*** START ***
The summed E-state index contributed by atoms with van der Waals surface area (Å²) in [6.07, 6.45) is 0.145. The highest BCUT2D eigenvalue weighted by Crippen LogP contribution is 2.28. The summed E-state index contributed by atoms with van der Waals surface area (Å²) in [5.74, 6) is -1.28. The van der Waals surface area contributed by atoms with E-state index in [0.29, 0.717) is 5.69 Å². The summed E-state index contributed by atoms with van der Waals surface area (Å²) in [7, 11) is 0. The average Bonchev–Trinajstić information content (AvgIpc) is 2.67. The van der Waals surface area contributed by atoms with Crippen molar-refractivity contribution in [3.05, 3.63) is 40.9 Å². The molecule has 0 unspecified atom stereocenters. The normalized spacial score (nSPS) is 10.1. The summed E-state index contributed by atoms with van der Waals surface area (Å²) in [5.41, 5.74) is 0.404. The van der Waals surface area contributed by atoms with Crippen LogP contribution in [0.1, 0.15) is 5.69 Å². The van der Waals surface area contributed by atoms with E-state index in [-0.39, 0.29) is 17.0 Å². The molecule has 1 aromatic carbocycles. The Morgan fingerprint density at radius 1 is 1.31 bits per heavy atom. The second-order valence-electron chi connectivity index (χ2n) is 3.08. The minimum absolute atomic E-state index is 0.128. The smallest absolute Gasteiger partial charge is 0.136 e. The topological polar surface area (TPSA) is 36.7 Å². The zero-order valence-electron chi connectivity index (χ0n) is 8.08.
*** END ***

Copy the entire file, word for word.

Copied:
The summed E-state index contributed by atoms with van der Waals surface area (Å²) in [6.07, 6.45) is 0.145. The highest BCUT2D eigenvalue weighted by Crippen LogP contribution is 2.28. The summed E-state index contributed by atoms with van der Waals surface area (Å²) in [5.74, 6) is -1.28. The van der Waals surface area contributed by atoms with E-state index in [0.29, 0.717) is 5.69 Å². The summed E-state index contributed by atoms with van der Waals surface area (Å²) in [7, 11) is 0. The average Bonchev–Trinajstić information content (AvgIpc) is 2.67. The van der Waals surface area contributed by atoms with Crippen molar-refractivity contribution in [3.05, 3.63) is 40.9 Å². The molecule has 0 unspecified atom stereocenters. The normalized spacial score (nSPS) is 10.1. The summed E-state index contributed by atoms with van der Waals surface area (Å²) in [5.41, 5.74) is 0.404. The van der Waals surface area contributed by atoms with Crippen LogP contribution in [0.1, 0.15) is 5.69 Å². The van der Waals surface area contributed by atoms with E-state index in [-0.39, 0.29) is 17.0 Å². The molecule has 1 aromatic carbocycles. The Morgan fingerprint density at radius 1 is 1.31 bits per heavy atom. The second-order valence-electron chi connectivity index (χ2n) is 3.08. The minimum absolute atomic E-state index is 0.128. The smallest absolute Gasteiger partial charge is 0.136 e. The topological polar surface area (TPSA) is 36.7 Å². The zero-order valence-electron chi connectivity index (χ0n) is 8.08.